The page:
Wednesday, January 22, 1997
What ever happened in the investigation of United Airlines in a fatal 1989 door accident in a United jet going from Honolulu to New Zealand? A cargo door opened about 20 minutes out of Honolulu Airport, causing nine passengers to fall to their deaths.
Faulty lock on jets
cargo door changed
The National Transportation Safety Board, in a reversal of a previous finding, released a report March 18, 1992, absolving United Airlines of responsibility for the Feb. 24, 1989, accident on a Boeing 747.
Retired New Zealand engineer Kevin Campbell, whose son Lee was one of the victims, recently received a New Zealand Order of Merit award for proving a faulty cargo-door lock caused the accident. He lobbied for the door to be recovered, and later inspection of it proved his theory.
The NTSB had ruled in 1990 that the cargo door had opened because it was improperly latched by United flight crew members. But later studies of the door, recovered from the Pacific floor by a Navy submarine in September 1990, indicated a malfunction in the door's electrical locking mechanism to be the likely cause. (Boeing had changed the design of the lock since the accident.)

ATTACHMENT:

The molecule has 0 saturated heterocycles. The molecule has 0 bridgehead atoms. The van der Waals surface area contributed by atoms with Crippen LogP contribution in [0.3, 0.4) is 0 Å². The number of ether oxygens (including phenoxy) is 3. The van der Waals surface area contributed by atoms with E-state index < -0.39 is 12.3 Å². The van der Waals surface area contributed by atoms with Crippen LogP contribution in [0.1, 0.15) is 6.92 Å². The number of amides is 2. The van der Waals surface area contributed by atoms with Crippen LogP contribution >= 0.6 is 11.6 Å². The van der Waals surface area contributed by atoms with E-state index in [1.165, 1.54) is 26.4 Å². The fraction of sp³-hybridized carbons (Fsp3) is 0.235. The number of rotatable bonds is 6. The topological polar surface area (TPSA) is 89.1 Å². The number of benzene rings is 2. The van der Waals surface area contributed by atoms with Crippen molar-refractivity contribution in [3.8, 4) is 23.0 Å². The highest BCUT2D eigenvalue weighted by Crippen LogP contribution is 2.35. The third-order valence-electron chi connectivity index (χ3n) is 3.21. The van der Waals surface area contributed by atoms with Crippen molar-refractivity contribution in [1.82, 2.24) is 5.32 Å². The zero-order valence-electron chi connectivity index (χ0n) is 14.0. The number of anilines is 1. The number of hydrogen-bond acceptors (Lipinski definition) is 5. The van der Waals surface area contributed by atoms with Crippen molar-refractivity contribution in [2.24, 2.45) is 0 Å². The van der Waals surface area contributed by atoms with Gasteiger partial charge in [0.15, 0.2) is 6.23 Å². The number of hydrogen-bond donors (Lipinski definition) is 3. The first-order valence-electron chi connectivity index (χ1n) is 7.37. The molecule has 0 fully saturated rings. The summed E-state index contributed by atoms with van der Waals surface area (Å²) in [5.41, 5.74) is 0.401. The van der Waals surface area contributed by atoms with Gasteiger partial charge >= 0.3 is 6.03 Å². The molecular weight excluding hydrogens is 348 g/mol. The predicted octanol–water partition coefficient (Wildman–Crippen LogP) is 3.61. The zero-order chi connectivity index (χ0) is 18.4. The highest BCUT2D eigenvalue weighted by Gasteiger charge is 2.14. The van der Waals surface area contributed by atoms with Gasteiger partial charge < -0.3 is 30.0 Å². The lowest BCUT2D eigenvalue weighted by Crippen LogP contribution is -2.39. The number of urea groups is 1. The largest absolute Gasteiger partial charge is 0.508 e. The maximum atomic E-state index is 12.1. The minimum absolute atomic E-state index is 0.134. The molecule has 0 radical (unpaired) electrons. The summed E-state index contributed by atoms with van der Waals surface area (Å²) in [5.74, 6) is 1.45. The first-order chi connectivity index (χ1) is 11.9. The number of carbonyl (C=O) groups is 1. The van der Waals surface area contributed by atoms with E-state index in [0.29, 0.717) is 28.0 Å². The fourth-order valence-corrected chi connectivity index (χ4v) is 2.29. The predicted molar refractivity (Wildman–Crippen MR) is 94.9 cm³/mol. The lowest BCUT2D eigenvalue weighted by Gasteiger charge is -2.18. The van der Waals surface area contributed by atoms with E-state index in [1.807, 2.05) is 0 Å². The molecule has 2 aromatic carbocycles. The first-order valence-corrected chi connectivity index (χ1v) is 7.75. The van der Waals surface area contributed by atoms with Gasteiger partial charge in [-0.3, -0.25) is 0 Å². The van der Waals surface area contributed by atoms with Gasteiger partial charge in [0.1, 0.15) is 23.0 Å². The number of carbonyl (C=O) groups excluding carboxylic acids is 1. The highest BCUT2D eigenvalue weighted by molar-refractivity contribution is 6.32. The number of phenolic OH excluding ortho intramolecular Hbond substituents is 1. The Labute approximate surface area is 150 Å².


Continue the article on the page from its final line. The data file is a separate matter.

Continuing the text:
The new report reasserted the board's criticism of Boeing and the Federal Aviation Administration for failing to take prompt action after a similar cargo-door malfunction on a Pan American World Airways 747 in 1987. The board also recommended that the FAA order crews on 747s to cut electrical power to cargo doors after locking them to prevent future malfunctions.
By Harold Morse, Star-Bulletin